The total scope of this $2.1 million project award to Super Excavators includes rehabilitation and replacement of pump stations, construction of CSO storage tank and pumping facility, trenchless and open cut construction of forcemains and gravity sewers and other associated work. The purpose of this project is to increase the capacity of the sewer system, and reduce the amount of sewage discharging into the Cuyahoga River. The microtunneling includes a single run of 760 lf of 48-in. RCP using an Akkerman SL60 (62.5-in. OD) through stiff silty clay soils. The run includes a contractor-designed curved alignment and is at a 5.5 percent slope. The project began in October 2017 to be completed by the end of October 2018. Independence Excavating is the prime contractor and MWH is the engineer.
The value-engineered curve allowed the drive to avoid the foundation of a historic building along the alignment. “The curve on the Superior Stones project was a risk mitigation measure to help ensure that the building was damaged,” said Doug Gabriel, Deputy Director of Engineering and Construction-NEORSD.
The curved drive was successfully completed in fall 2017 using Forterra dry-cast pipe.
Westerly Low Level Relief Sewer
The Westerly Low Level Relief Sewer (WLLRS) Project includes regulator modifications, upsizing of dry weather outlet (DWO) sewers, and approximately 2,600 lf of new 72- in. diameter relief/storage sewer with relatively shallow depths of 8 to 25 ft.
NTH completed the design of this project in 2016. The contractor (Ward & Burke) holed out on Sept. 8, 2017. The 2,650-ft long tunnel was completed using a slurry microtunnel. High-strength RCP was used as the final liner in the tunnel and was strong enough to take the expected jacking forces even on an 1,850-ft long drive.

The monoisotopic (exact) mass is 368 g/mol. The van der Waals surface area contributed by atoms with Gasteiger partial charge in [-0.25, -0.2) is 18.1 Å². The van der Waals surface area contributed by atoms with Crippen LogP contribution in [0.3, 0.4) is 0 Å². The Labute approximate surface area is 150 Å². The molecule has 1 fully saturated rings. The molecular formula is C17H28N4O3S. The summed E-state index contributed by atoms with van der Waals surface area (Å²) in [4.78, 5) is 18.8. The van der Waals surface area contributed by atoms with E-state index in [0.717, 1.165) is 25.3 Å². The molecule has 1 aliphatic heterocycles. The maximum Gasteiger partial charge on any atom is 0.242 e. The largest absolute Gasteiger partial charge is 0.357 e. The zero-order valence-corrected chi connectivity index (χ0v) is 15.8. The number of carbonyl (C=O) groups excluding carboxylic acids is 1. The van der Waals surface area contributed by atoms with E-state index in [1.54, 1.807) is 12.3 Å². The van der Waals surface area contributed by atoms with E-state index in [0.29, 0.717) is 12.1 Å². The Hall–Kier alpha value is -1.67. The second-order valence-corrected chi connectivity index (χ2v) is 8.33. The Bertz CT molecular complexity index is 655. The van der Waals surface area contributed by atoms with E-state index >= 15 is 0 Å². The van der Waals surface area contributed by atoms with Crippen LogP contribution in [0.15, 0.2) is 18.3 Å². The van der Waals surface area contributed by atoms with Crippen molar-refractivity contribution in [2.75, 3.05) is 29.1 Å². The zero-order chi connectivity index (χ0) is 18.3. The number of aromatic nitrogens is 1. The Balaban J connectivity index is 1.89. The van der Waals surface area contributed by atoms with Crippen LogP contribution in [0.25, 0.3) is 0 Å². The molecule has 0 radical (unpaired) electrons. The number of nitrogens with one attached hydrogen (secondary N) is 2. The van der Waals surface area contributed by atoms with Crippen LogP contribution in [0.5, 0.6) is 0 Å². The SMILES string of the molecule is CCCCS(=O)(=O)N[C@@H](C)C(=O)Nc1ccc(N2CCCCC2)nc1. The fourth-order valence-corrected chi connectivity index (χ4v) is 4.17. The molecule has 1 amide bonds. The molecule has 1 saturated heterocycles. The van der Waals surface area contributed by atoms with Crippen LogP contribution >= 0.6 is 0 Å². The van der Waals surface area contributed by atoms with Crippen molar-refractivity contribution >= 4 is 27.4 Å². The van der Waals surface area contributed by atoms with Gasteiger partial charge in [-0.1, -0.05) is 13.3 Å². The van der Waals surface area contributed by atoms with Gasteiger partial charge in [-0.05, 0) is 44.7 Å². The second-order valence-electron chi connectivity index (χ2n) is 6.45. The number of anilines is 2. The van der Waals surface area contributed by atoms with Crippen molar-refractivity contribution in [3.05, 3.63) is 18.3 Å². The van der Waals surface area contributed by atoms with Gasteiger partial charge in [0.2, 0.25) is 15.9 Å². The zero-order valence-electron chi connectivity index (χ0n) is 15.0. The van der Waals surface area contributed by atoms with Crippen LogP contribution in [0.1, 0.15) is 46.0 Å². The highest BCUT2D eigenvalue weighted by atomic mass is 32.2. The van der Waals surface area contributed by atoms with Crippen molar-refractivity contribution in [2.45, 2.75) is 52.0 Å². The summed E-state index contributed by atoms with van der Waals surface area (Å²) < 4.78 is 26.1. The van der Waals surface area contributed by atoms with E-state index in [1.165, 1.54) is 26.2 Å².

The 1,850-ft drive had been the longest microtunnel drive ever for NEORSD until the completion of the first leg of the Kingsbury Run project.
Despite all the work completed by NEORSD, more work remains. This spring, the district will advertise for the Doan Valley Relief and Consolidation Sewer. Designed by AECOM, the project included a curved drive in the design – a first for the district. Previously, the microtunnels were designed as a straight drive with value engineering proposals resulting in the incorporation of curved drives.
“Whatever we do, we try to give the contractor flexibility,” Gabriel said. “Many of our designs give the option of multiple methods so that we can take advantage of what the contractor knows and does best.”
Recent bids have allowed methods including microtunneling, jack-and-bore, open-cut or conventional tunneling, depending on the situation. “We go into our projects with our eyes wide open and don’t get stuck on one particular construction method,” Gabriel said.